\u239\'95 Complete self-determination for Eastern Europe, including East Germany, that allows East European countries total independence in deciding domestic policies and membership in the Warsaw Pact. \u239\'95 Reduce Soviet armed forces to the present U.S. level of 2,000,000 troops. \u239\'95 Cease all Soviet support for such terrorist-sponsoring states as Syria and Libya.
\u239\'95 Abolish the domestic branch of the KGB, which enforces political conformity, harasses dissidents, and spies on citizens. \u239\'95 Eliminate all restrictions on independent political parties in elected bodies because legalizing independent political parties does not necessarily allow them to participate in the government. \u239\'95 Allow free elections in which the opposition is guaranteed access to the mass media, including television. \u239\'95 Eliminate all restrictions on the opposition's role in the government, including its ability to form a government. \u239\'95 Allow the peoples of the national republics to decide freely on the form of their membership in the U.S.S.R., be it greater autonomy within the current system, a loose federation with Moscow, or secession.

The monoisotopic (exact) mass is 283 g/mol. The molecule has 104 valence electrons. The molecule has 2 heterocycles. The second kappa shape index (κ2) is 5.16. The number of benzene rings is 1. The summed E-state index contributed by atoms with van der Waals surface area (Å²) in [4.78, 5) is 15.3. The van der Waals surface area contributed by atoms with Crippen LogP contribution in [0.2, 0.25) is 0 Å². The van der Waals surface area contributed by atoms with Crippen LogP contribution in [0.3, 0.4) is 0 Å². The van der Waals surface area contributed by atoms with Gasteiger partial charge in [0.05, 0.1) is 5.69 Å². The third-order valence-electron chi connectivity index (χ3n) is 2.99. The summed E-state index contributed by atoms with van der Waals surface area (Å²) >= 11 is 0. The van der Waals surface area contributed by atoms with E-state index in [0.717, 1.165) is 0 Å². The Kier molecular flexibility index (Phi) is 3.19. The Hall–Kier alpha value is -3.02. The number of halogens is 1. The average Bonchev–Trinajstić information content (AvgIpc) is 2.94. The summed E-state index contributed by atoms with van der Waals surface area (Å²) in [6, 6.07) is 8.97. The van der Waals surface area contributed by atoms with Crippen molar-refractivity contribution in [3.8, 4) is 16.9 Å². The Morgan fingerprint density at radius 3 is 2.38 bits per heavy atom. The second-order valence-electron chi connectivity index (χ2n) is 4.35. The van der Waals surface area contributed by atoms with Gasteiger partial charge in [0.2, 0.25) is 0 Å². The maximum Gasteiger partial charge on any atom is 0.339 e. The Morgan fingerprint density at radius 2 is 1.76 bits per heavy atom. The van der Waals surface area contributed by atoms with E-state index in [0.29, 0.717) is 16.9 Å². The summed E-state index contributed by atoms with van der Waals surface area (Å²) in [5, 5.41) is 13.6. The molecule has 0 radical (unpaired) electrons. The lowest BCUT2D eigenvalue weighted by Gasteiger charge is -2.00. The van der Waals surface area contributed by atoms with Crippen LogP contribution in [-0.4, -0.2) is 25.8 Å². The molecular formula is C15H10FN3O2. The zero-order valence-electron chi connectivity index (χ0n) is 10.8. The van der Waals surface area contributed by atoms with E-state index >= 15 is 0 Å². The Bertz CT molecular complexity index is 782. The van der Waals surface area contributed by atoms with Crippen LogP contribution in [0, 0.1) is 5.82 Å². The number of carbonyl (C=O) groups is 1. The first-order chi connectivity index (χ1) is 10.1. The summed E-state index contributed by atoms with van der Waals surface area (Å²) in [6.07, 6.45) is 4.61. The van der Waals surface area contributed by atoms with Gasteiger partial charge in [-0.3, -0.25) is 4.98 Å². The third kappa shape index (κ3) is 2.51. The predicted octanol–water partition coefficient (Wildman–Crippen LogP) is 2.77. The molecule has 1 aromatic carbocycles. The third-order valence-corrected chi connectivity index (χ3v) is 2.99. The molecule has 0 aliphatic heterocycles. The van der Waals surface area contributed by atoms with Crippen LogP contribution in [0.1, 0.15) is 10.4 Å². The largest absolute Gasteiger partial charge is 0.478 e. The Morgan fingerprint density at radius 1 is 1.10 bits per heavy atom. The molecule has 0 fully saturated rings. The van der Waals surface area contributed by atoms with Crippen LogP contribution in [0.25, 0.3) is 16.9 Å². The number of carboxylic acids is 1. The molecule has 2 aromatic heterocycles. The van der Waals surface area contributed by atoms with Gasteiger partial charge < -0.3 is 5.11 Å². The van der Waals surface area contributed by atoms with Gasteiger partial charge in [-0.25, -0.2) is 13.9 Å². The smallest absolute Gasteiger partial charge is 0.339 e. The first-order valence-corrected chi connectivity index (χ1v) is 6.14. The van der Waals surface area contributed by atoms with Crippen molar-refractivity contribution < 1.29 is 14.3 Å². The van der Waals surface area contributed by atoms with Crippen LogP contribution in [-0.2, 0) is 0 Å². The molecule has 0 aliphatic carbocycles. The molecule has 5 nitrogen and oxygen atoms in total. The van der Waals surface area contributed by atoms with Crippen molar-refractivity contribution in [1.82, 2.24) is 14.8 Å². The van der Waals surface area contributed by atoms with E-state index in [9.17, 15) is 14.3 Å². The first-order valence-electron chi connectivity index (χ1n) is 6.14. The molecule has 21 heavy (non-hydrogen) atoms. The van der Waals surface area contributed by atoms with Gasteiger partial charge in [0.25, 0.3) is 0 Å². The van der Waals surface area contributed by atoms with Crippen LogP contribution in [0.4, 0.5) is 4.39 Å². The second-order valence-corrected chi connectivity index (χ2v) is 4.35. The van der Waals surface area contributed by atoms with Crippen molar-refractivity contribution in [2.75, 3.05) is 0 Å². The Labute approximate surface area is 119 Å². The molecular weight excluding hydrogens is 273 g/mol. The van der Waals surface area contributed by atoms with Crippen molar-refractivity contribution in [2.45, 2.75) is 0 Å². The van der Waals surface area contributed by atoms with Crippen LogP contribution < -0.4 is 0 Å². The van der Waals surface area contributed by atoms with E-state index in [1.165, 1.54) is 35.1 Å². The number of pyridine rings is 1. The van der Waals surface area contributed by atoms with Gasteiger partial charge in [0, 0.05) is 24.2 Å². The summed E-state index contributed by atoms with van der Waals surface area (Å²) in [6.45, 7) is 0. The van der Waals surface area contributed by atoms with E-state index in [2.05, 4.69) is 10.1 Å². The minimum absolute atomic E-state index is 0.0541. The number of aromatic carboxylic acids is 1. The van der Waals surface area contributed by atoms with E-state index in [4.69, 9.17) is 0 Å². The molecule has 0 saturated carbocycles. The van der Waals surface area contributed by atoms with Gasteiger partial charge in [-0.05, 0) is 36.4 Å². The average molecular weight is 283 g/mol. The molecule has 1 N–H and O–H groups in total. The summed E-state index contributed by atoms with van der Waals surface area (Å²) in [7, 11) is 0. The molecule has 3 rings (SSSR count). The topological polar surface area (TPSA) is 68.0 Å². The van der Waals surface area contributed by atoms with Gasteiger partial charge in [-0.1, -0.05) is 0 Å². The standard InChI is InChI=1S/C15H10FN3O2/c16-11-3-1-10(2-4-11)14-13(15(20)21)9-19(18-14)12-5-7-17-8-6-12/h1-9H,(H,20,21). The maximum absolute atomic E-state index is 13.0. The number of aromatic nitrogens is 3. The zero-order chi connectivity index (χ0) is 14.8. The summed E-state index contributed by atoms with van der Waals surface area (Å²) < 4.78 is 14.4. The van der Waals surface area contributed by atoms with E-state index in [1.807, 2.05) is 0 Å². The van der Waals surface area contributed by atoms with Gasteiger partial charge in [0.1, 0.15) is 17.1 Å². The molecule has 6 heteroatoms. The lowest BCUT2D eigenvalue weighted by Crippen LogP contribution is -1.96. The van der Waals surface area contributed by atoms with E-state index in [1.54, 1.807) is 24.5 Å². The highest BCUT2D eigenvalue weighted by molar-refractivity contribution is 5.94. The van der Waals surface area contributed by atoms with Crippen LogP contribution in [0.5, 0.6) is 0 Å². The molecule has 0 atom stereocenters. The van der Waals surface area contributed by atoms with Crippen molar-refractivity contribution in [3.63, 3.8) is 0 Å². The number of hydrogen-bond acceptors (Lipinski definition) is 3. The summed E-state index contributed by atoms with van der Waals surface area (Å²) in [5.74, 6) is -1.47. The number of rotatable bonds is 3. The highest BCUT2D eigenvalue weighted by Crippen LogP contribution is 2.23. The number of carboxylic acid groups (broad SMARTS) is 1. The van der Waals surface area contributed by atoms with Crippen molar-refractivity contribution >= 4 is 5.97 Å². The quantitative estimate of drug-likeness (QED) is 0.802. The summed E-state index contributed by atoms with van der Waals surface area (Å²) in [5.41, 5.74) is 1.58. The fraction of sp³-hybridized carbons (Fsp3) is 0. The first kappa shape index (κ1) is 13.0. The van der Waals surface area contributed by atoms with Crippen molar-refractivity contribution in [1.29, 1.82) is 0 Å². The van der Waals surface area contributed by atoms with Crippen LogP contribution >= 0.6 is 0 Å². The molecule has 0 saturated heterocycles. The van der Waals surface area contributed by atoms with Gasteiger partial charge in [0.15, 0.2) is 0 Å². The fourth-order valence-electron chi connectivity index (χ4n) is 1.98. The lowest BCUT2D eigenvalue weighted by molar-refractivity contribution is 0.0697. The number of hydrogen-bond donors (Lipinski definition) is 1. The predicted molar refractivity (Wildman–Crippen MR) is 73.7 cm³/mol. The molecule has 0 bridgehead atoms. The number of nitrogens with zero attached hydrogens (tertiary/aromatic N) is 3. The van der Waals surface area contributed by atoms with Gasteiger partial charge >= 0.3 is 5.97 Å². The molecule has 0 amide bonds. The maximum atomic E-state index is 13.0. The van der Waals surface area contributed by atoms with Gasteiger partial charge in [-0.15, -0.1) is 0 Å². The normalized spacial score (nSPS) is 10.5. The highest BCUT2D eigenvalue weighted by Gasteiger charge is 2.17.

\u239\'95 Further reduce state interference in the economy by disbanding the State Planning Committee (Gosplan) and of most of the industrial production n-dnistries. \u239\'95 Remove price controls in such areas of the economy as mining, steel production, machine-building, transportation, and civil engineering. \u239\'95 Allow a free wholesale market where large quantities of raw materials and finished products are traded directly without the government's intervention.
\u239\'95 Eliminate most restrictions on private enterprise.
These criteria are no wish list. Th( a realistic set of objectives for the Soviet reform. There is no item on this list that is n@t disciussed publicly in the Soviet Union today. It thus is time for them to be discussed in the U.S. as well. By adopting these criteria, the U.S. will be able to measure the progress of reform in the Soviet Union and thus craft a sensible policy of response to Gorbachev's reforms.
Leon Aron, Ph.D. Salvatori Fellow in Soviet Studies